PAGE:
BLACK JAZZ &
MUSICAL TOURS THROUGH
THE EASTERN TOWNSHIPS
One of the more vibrant moments in the archives of Black history in the region is the jazz craze that swept across the Townships in the 1920s. During this era, in which racially segregated bands were the norm and in which the most lucrative jobs went to white musicians, the Townships came alive with the syncopated rhythms of jazz music as Black jazz bands from Montreal toured throughout the region. Advertisements from the time betray a local fascination with “real” jazz music, and the Elite Dancing Academy on King Street, Sherbrooke promised to teach students the “real” jazz, the African-American style of dance that arose alongside the music.
The Townships saw a jazz revival in the late-1940s through the early 1960s, when world-class jazz musicians like Louis Metcalf, Gene Cooper, and (white) jazz composer Galt MacDermot (two-time Grammy award-winner and alumnus of Bishop’s University) came to play at various venues, including Bishop’s University. Louis Metcalf and his International Band even opened Sherbrooke’s first Commercial Exposition in April, 1949. The Townships’ jazz scenes of the 1920s and 1950s connected the region to a Black diasporic network and served as important sites for the performance of Black culture in the Townships.
Mynie Sutton and the Canadian Ambassadors at the Gatineau Country Club, Aylmer, Quebec.
Source: Concordia University Library Special Collections
THE BLACK LINE
THE WORLD OF SPORTS IN SHERBROOKE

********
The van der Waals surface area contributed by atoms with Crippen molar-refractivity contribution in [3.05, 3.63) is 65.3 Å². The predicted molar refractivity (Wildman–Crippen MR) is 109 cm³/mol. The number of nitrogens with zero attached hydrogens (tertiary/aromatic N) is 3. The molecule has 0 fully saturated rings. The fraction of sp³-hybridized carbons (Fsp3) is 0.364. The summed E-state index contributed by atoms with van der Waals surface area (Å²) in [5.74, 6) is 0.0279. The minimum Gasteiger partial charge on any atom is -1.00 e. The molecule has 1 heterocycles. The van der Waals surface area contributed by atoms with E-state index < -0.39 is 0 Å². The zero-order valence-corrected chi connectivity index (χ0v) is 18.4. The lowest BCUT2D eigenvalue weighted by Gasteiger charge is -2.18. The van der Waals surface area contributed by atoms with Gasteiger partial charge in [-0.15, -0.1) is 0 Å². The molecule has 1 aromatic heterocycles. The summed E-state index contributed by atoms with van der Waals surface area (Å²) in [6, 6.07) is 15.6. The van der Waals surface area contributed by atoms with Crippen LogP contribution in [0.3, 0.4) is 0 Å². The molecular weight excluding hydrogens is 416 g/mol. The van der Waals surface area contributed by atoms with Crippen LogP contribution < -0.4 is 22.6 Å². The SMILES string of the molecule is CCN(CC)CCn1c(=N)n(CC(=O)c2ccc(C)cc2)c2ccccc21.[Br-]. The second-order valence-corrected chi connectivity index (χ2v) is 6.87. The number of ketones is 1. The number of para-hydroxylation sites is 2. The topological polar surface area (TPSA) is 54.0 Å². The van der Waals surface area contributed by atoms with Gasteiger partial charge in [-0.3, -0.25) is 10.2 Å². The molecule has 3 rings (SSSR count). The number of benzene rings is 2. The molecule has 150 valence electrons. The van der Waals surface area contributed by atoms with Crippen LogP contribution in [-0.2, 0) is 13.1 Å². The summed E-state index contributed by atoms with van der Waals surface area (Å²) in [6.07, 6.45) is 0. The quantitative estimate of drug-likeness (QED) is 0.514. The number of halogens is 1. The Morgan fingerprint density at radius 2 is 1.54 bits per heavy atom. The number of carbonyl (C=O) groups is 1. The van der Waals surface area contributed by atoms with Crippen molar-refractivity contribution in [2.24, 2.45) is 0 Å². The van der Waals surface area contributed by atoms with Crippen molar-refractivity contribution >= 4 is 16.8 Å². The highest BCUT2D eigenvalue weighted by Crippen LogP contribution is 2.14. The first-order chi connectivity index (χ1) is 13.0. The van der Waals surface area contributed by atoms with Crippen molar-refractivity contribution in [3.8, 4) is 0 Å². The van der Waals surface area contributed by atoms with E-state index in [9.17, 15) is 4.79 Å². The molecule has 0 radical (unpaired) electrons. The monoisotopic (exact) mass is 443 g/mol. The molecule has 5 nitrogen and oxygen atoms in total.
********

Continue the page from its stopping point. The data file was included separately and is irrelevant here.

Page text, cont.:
by ANDREW HOLMAN
As in the rest of Canada, organized sport in the Eastern Townships reflected the composition of the society in which it was rooted. In the Victorian era (1837-1901), organized sport was white and male, and reflected a culture that defined athletics as an amateur pursuit for young, would-be gentlemen. This culture began to change in the 20th century, when women and athletes of colour started to challenge the gender and racial barriers of organized sport.
Still, race mattered in sport throughout the 20th century. When Black athletes competed, they were evaluated not only for their athletic abilities, but also for the ways in which they performed their Blackness. In the predominantly white Townships, Black athletes were few, most of them visitors from elsewhere who came to the region for a season or a game. In an April 1958 bout held at the Sherbrooke Arena, one combatant, Ricardo King, was dubbed a lightning-fast “Negro puncher.” On a visit to Sherbrooke in 1968, Ferguson Jenkins, a Canadian-born baseball major leaguer, was described as a “tall, rangy negro athlete.” While sports reporting in the Townships, as elsewhere in North America, tended to focus on the intelligence and athletic mastery of white players, reporting about Black athletes emphasized the “natural” physical abilities they supposedly possessed by virtue of their Blackness.